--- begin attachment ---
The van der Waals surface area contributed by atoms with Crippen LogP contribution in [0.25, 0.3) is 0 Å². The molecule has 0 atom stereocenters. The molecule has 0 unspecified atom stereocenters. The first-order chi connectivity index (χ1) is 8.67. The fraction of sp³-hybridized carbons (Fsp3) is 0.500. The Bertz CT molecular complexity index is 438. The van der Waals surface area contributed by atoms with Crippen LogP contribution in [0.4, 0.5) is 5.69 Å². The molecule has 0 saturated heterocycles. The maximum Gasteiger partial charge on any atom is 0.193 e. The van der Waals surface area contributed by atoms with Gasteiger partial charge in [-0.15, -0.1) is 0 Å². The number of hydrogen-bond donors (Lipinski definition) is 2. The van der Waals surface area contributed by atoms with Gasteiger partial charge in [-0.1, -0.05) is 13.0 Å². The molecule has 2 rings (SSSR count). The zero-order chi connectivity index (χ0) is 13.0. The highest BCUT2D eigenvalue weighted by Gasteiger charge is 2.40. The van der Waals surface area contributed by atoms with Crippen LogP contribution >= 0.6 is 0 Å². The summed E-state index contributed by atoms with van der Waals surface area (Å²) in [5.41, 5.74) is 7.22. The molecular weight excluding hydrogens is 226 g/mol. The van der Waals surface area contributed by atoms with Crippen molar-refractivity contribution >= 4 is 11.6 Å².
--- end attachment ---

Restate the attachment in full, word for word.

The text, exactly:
The van der Waals surface area contributed by atoms with Crippen LogP contribution in [0.25, 0.3) is 0 Å². The molecule has 0 atom stereocenters. The molecule has 0 unspecified atom stereocenters. The first-order chi connectivity index (χ1) is 8.67. The fraction of sp³-hybridized carbons (Fsp3) is 0.500. The Bertz CT molecular complexity index is 438. The van der Waals surface area contributed by atoms with Crippen LogP contribution in [0.4, 0.5) is 5.69 Å². The molecule has 0 saturated heterocycles. The maximum Gasteiger partial charge on any atom is 0.193 e. The van der Waals surface area contributed by atoms with Gasteiger partial charge in [-0.15, -0.1) is 0 Å². The number of hydrogen-bond donors (Lipinski definition) is 2. The van der Waals surface area contributed by atoms with Gasteiger partial charge in [-0.1, -0.05) is 13.0 Å². The molecule has 2 rings (SSSR count). The zero-order chi connectivity index (χ0) is 13.0. The highest BCUT2D eigenvalue weighted by Gasteiger charge is 2.40. The van der Waals surface area contributed by atoms with Crippen LogP contribution >= 0.6 is 0 Å². The summed E-state index contributed by atoms with van der Waals surface area (Å²) in [5.41, 5.74) is 7.22. The molecular weight excluding hydrogens is 226 g/mol. The van der Waals surface area contributed by atoms with Crippen molar-refractivity contribution >= 4 is 11.6 Å².